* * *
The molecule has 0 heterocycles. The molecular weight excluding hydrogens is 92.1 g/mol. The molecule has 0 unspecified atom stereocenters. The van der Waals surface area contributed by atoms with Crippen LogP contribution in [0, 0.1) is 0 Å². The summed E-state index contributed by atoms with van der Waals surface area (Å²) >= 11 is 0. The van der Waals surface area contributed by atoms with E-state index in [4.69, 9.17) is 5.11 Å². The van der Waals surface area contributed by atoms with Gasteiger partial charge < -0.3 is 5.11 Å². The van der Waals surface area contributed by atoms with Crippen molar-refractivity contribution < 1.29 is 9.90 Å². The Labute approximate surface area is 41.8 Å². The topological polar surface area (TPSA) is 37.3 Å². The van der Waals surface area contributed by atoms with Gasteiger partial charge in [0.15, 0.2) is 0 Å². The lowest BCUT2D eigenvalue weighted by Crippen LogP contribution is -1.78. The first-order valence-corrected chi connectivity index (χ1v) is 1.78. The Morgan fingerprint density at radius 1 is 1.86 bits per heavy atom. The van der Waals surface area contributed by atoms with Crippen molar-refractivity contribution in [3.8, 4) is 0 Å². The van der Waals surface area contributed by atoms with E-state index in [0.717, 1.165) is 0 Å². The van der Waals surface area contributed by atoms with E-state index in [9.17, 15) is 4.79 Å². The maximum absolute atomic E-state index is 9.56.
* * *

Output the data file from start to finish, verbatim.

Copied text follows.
The molecule has 0 heterocycles. The molecular weight excluding hydrogens is 92.1 g/mol. The molecule has 0 unspecified atom stereocenters. The van der Waals surface area contributed by atoms with Crippen LogP contribution in [0, 0.1) is 0 Å². The summed E-state index contributed by atoms with van der Waals surface area (Å²) >= 11 is 0. The van der Waals surface area contributed by atoms with E-state index in [4.69, 9.17) is 5.11 Å². The van der Waals surface area contributed by atoms with Gasteiger partial charge < -0.3 is 5.11 Å². The van der Waals surface area contributed by atoms with Crippen molar-refractivity contribution < 1.29 is 9.90 Å². The Labute approximate surface area is 41.8 Å². The topological polar surface area (TPSA) is 37.3 Å². The van der Waals surface area contributed by atoms with Gasteiger partial charge in [0.15, 0.2) is 0 Å². The lowest BCUT2D eigenvalue weighted by Crippen LogP contribution is -1.78. The first-order valence-corrected chi connectivity index (χ1v) is 1.78. The Morgan fingerprint density at radius 1 is 1.86 bits per heavy atom. The van der Waals surface area contributed by atoms with Crippen molar-refractivity contribution in [3.8, 4) is 0 Å². The van der Waals surface area contributed by atoms with E-state index in [0.717, 1.165) is 0 Å². The van der Waals surface area contributed by atoms with E-state index in [9.17, 15) is 4.79 Å². The maximum absolute atomic E-state index is 9.56.